What is the state of U.S.–Iranian relations?
Nonexistent. The two nations broke off diplomatic relations after the 1979 Islamic revolution that toppled Shah Reza Pahlavi. That year, amid rabid anti-American sentiment, militants attacked the U.S. Embassy in Tehran and took more than 50 Americans hostage for 444 days. The event—one of the most humiliating in recent American history—left such rancor that when Iran went to war with Saddam Hussein’s Iraq in the 1980s, America supported Iraq.
Why does President Bush call Iran “evil”?
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The State Department lists Iran as a prime exporter of global terrorism. Iran funds Hezbollah, a militant group based in Lebanon that routinely attacks Israeli forces. The U.S. also believes that Iran backs Hamas, the Palestinian Islamic Jihad, and the Popular Front for the Liberation of Palestine—all groups violently opposed to the Arab-Israeli peace process. Israel recently found evidence of Iran’s antagonistic role in that process on a seized ship that was loaded with weapons from Iran intended for the Palestinian Authority. U.S. officials believe that Iran already has biological and chemical weapons, and are concerned it’s now trying to develop nuclear bombs, as well. Iran’s religious leader, Ayatollah Khamenei, still publicly condemns the U.S. as the “Great Satan,” and frequently ends his addresses with the stock phrase “Death to America!”
Did Iran fund al Qaida or the Taliban?
No. Iran, a Shia Muslim country, was no friend to the Sunni Muslim Taliban rulers in neighboring Afghanistan. The two sects are separated by a major theological schism. Shia, a shortening of Shiat Ali, or Partisans of Ali, believe that the head caliph of Islam must be descended from Ali, brother of the prophet Muhammad. The Sunnis believe the caliph can be descended from other disciples of Muhammad. The split between the two sects occurred hundreds of years ago but, like the Protestant Reformation in Christianity, has caused fervent discord. Iran did not like a militant Sunni state on its border and was glad to see the Taliban go.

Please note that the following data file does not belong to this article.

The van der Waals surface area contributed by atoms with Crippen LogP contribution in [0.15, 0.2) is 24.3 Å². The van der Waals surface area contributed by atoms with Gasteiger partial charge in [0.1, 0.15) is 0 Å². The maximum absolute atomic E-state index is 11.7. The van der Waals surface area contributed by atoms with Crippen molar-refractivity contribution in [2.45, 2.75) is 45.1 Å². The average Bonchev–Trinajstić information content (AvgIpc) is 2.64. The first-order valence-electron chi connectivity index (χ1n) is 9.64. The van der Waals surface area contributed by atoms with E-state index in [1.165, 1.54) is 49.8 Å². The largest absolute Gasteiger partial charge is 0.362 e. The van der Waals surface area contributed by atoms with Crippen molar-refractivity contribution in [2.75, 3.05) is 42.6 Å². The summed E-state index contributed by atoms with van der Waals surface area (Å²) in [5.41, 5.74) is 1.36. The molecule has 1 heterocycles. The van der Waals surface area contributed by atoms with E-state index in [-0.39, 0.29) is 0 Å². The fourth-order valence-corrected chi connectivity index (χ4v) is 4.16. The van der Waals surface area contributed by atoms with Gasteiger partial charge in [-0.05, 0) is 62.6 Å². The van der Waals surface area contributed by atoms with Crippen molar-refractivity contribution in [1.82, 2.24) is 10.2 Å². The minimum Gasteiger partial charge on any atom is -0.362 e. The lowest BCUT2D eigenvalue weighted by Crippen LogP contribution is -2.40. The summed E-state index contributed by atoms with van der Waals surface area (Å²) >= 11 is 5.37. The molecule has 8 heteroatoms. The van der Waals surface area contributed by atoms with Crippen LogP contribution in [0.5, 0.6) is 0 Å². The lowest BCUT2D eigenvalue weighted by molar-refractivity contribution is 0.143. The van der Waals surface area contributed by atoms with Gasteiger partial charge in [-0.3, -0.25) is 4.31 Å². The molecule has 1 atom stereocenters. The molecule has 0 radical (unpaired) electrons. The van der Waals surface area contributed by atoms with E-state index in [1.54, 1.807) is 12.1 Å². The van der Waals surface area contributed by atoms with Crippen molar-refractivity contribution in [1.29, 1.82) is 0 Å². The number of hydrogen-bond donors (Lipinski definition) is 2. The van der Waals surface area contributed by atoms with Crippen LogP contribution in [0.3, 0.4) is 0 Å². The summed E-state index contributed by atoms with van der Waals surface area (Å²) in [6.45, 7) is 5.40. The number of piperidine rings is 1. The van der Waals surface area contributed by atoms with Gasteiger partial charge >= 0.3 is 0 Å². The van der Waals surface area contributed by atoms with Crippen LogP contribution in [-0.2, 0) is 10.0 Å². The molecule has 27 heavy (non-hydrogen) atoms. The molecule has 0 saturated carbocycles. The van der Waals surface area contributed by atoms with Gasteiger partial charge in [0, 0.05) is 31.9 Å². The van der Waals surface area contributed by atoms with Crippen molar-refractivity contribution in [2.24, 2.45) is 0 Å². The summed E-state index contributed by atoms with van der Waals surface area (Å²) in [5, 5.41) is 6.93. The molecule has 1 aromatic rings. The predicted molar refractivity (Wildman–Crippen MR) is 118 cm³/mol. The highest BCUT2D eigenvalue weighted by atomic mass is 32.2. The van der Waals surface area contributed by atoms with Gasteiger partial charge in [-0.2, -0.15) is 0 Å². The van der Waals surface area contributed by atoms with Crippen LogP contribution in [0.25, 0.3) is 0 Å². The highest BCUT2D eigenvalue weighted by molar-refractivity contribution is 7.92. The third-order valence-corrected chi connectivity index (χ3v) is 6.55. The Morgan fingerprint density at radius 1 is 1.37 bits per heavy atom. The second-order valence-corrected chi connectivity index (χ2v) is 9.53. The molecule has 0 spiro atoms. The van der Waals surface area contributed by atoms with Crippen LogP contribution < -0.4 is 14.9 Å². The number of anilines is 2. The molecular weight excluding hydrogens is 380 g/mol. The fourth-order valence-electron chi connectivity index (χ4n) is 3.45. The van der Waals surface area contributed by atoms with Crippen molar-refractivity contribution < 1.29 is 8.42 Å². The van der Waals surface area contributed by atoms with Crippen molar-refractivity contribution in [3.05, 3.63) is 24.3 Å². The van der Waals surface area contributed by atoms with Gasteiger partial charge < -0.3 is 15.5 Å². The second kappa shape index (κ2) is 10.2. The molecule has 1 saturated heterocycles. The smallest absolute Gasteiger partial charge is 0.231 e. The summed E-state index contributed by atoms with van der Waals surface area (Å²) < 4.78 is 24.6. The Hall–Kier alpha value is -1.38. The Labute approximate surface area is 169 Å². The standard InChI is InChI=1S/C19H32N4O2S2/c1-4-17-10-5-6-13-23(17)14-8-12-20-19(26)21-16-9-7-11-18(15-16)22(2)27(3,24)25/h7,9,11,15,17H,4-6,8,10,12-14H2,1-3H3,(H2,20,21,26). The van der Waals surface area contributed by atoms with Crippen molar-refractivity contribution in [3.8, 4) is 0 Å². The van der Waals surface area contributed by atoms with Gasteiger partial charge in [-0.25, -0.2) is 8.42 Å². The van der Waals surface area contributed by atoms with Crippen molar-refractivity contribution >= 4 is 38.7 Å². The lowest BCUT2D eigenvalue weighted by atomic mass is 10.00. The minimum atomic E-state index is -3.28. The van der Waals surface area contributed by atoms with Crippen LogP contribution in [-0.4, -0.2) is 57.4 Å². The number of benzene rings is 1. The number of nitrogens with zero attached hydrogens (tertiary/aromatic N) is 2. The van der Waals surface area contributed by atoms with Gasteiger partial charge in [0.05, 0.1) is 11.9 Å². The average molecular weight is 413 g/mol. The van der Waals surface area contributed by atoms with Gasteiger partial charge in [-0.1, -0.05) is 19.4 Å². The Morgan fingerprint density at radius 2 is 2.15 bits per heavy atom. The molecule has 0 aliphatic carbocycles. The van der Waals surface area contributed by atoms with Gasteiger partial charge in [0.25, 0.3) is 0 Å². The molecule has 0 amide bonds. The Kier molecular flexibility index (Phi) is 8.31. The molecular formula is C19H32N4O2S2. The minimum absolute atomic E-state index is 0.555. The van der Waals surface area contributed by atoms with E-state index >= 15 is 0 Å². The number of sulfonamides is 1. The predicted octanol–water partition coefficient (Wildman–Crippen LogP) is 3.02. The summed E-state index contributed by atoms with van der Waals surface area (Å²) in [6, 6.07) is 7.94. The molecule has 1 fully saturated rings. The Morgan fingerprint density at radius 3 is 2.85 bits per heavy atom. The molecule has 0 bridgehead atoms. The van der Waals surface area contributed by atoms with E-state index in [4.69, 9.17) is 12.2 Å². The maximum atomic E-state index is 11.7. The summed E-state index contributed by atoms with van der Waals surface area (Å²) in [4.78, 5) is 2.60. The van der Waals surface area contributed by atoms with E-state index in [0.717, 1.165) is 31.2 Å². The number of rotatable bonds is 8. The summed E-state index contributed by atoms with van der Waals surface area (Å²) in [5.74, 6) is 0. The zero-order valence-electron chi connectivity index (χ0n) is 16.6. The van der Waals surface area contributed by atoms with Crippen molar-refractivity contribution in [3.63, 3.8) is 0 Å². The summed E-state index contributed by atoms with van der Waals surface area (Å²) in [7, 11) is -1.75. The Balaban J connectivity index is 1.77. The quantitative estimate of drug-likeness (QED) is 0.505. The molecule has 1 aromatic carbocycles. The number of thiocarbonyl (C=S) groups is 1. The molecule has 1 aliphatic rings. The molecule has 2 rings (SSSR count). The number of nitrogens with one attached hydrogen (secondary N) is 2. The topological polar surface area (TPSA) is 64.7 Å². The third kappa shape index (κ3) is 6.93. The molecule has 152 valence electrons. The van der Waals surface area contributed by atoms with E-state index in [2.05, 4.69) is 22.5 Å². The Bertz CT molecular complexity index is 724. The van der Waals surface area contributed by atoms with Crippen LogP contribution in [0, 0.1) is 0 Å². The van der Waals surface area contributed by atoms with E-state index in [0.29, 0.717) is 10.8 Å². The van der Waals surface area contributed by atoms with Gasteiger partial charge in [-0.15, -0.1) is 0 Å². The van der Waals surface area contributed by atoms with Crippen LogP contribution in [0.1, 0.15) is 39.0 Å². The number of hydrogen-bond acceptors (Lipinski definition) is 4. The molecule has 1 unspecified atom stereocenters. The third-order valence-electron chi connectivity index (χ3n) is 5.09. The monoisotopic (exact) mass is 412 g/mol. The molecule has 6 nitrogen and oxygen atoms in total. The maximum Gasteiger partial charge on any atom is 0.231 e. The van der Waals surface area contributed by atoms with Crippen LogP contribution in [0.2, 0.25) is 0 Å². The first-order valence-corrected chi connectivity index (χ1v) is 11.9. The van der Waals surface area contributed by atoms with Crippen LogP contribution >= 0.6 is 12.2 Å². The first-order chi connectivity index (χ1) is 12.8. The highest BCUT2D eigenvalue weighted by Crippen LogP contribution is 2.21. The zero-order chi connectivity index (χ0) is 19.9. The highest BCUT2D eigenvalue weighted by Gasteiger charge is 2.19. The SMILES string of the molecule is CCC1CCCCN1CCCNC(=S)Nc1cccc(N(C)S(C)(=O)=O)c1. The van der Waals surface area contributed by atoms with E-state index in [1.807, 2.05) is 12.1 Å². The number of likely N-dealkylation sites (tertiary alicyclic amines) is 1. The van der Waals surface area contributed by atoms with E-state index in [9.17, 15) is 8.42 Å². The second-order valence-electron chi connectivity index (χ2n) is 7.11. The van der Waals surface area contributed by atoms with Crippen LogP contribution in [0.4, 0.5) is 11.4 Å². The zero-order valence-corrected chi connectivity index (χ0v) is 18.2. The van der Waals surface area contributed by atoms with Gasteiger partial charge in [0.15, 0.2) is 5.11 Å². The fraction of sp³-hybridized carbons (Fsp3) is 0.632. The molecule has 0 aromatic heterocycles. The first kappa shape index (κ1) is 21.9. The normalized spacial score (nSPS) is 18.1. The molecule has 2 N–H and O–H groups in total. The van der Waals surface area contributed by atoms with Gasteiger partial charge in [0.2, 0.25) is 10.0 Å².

So Iran supports the new Afghan regime?
No. Iran is also uncomfortable with a pro-American regime on its border. Instead, U.S. analysts believe, Iran prefers that Afghanistan remain divided by factional war, unstable, and thus unable to pose any threat. That may be why hundreds of Taliban fighters were allowed to escape U.S. bombers by crossing the border into Iran. Iran last week admitted that Afghan fighters may have fled there, but says they had no permission to do so.
Do all Iranians hate the U.S.?
No. Iran is a deeply divided country. More than half of Iranians are younger than 25, and they have no memory of the virulent anti-Americanism of the Iranian revolution. In fact, many young people are entranced with Western ideas and consumer goods, and eagerly buy up Levis and Leonardo DiCaprio T-shirts. Recent riots after a local soccer victory turned into jubilant pro-American demonstrations, with some young people waving American flags. In the 1996 elections, these more liberal Iranians voted many reformists into parliament, and in 1997 elected a relative moderate, Mohammad Khatami, as president. Re-elected in a landslide in 2000, Khatami has given indications of being much more open to relations with the West. After the Sept. 11 attacks, he supported parliament’s wish to begin a new dialogue with the U.S.